The things some people do to visit the railway!

I first became conscious of the FR when I was three and my father, a cleric, returning from a weeks volunteering. Something he had been doing since the year of my birth. He had been introduced to the railway by the current society chairman's father-in-law.

At the agreed age of eleven I accompanied by father on what was my first weeks volunteering on the FR. Initially I worked in the shops and car parks before migrating across to the Lodge, qualifying as a fireman in 1976. I volunteered regularly as a fireman up until 1983.

I had four years earlier joined the Royal Air Force as an Apprentice Engineering Technician. On completion of my training, where I had been blessed with plenty of leave, I had subsequently been commissioned and in 1984 I started aircrew training and opportunities for visiting the railway became very rare indeed.

However training as aircrew was not without its compensations and on a number of 'self planned low level sorties' I transpired to devise a route with maximum 'loiter' time over the railway at 250 feet. It was during these that I carried practice-bombing runs on Garnedd Tunnel and my pilots took the opportunity to practice straifing runs on FR trains around Tan y Bwlch.

However it was not the only time I over flew the FR. My last flight as aircrew in the Royal Air Force was in a maritime patrol aircraft on a practice in-flight refuelling sortie off the Cornish coast involving a transit down and back to our base in the North of Scotland. Yet again reasons were provided as to why we should include some low level transit as part of the overall sortie. I have to say the view from the Cob is magnificent but the view of the Cob from a few hundred feet is equally stunning.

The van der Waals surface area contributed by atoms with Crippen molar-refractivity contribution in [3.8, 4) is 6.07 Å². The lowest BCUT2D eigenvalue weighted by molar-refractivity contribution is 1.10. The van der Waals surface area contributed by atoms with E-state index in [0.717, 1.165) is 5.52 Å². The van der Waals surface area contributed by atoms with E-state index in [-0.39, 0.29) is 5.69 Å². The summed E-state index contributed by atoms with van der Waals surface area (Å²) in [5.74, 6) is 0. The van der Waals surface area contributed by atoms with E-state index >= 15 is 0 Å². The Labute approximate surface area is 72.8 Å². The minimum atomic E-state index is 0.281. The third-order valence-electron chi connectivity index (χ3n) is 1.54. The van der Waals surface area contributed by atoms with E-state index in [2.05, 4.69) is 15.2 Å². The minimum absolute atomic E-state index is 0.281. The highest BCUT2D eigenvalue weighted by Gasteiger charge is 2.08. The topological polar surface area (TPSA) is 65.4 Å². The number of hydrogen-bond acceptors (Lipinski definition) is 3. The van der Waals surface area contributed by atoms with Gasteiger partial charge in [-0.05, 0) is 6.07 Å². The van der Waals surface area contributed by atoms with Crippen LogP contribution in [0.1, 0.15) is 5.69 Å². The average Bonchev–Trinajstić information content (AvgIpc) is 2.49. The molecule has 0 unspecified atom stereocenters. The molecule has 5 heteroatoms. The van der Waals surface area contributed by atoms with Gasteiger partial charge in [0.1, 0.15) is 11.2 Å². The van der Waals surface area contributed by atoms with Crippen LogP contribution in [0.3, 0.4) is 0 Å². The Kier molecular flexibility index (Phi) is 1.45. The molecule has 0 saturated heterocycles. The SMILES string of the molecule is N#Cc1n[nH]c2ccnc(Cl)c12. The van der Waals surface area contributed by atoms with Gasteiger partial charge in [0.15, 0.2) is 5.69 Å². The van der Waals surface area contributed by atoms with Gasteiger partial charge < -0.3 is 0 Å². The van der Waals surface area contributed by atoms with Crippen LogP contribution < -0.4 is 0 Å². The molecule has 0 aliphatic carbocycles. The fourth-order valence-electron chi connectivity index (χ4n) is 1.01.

I worked with and for many people, some are still around whilst others are no longer with us. My life was and has been all the better for making their acquaintance for many reasons, without the railway and it's unique engineering this would never have happened.

Married life and a civilian career further limited opportunities to visit my favourite railway, but now the children have grown up, I am now a grand father to three grand daughters and my wife and I are now lucky enough to be able to spend plenty of time in North Wales as we count down on the fingers of one hand the years to retirement and the luxury of having the FR at the bottom of the garden of our retirement home.

Why would I go to such lengths to want to be near the FR? I recognise the faces on the people on the railway, some I have known for decades, and I feel at home. It's a community, a railway community, one who we have already introduced two of our grand daughters to, and we look forward to when they can take part in Kids Week as our elder daughter did.

And yes I think I do know who the bemused drivers were on the engines and trains we straifed to you a much belated apology for the shock we must have caused. But it was jolly good fun and how many other volunteers have done this?

Peter George is a long-time Ffestiniog Railway volunteer who lives local to the railway.

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